Want fresh seafood by air mail? Foreign firms can now tap on hungry Chinese market
Thai seafood producer and US fruit grower sign up to sell via Tmall as Chinese e-commerce giant taps into strong demand for fresh food quickly delivered
Three years ago when Canada wanted to tap on China’s massive market of seafood-loving gourmets, its prime minister asked Alibaba for help.
In response, the Chinese e-commerce giant put out Canadian lobsters for sale during the annual “Single’s Day” online shopping festival.
The runaway success of Canada’s lobster sales, fuelled by the voracious appetite from China’s massive population, pushed Alibaba to expand into fresh product sales with their newest get: fresh seafood and fruit.
Seafood producer Thai Union Group and US fruit grower Driscoll’s have agreed to sell their products on the company’s Tmall online platform in a new test of its ability to deliver fresh produce.
The agreement was announced at the Gateway 17 event, where Alibaba chairman Jack Ma spoke about how the company’s position as a global e-commerce platform would be strengthened if it could overcome difficulties involved in shipping food products to Chinese consumers within three days of their harvesting.
“If we can handle fresh fruit and seafood, then learning to handle all the other kinds of imports becomes easy, relatively easy”, Ma said. “China has a large population and a relatively small amount of land. If such a large population wants to eat well we need to learn how to import.”
Ma also cited another example of how Alibaba had a taste of success in tapping in fresh produce e-commerce.
“The first time we helped the American farmers selling the Washington state cherries was funny because the US embassy to China came to us and said, can you help us sell the cherries?
“We said yeah, so we placed the orders online and the cherries still on the trees. When we got the orders, people start to pick up the cherries and deliver. Within 72 hours, cherries were picked, sent to China, distribute to 80,000 families.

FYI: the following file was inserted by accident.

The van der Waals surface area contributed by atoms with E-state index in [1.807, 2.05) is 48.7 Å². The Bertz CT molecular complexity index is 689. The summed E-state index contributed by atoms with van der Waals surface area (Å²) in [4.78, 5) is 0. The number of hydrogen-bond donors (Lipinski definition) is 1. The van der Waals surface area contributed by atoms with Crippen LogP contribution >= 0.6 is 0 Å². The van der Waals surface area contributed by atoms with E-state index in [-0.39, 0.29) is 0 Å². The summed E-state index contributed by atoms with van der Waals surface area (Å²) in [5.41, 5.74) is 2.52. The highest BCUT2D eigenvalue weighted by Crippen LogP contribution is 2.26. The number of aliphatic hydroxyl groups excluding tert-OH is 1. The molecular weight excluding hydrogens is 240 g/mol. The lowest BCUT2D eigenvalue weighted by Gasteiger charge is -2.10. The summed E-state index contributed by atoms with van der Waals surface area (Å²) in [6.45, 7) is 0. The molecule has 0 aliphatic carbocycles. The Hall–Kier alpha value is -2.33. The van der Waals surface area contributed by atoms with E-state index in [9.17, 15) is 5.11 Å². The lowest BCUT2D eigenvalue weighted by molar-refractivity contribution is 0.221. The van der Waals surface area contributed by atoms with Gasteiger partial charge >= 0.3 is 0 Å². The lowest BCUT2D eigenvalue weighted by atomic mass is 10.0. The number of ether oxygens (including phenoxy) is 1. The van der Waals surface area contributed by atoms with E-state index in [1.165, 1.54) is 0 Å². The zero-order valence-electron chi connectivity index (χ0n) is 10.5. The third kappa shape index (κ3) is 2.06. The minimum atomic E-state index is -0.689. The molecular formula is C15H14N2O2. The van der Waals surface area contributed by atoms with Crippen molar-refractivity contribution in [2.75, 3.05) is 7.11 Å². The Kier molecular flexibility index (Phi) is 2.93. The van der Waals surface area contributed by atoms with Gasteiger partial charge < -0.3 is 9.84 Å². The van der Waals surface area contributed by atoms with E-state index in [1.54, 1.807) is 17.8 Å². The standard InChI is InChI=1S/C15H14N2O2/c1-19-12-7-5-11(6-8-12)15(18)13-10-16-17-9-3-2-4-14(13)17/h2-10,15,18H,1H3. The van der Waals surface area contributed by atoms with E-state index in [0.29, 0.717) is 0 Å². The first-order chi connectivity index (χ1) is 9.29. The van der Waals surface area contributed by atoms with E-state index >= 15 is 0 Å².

“And the funny thing is we got a lot of complaints next few days. The complaint was, such great cherries, such great price, why we cannot buy them, so they want to buy more.”
This rosy picture of the China market is a vision Ma is pushing to his US audience at the Gateway 17 event.
The event, the first of its kind for Alibaba, was organised to help small- and medium-sized US companies learn how to sell their products on the company’s e-commerce platforms. It came after Ma promised US President Donald Trump he would create 1 million jobs in the United States.
“So I think the demand is huge when you’ve got 1.4 billion people. You probably cannot, you only have 300 million people. 1.4, oh my God, that’s a lot of people,” Ma said.
“The Chinese market opportunity for fresh, American grown produce is tremendous and we believe Alibaba allows us to expand consumer access to our berries, and we’ll be able to take full advantage of that opportunity,” said Jae Chun, Driscoll’s vice-president and general manager for China, in a joint statement.
The California-based grower is a major producer of strawberries and raspberries, among others. It already sells its products in China through a joint venture with an Australian firm, and also grows blueberries and raspberries at a farm in the southwestern Yunnan province.
Thai Union’s brands include Chicken of the Sea in the US and John West in the UK.
“Chinese consumers are increasingly discerning and demanding, putting a premium on safety and quality when shopping for fresh and chilled seafood, such as lobster, shrimp and salmon,” said Faisal Sheikh, the company’s managing director for emerging markets, in the statement.
Additional reporting by Sarah Zheng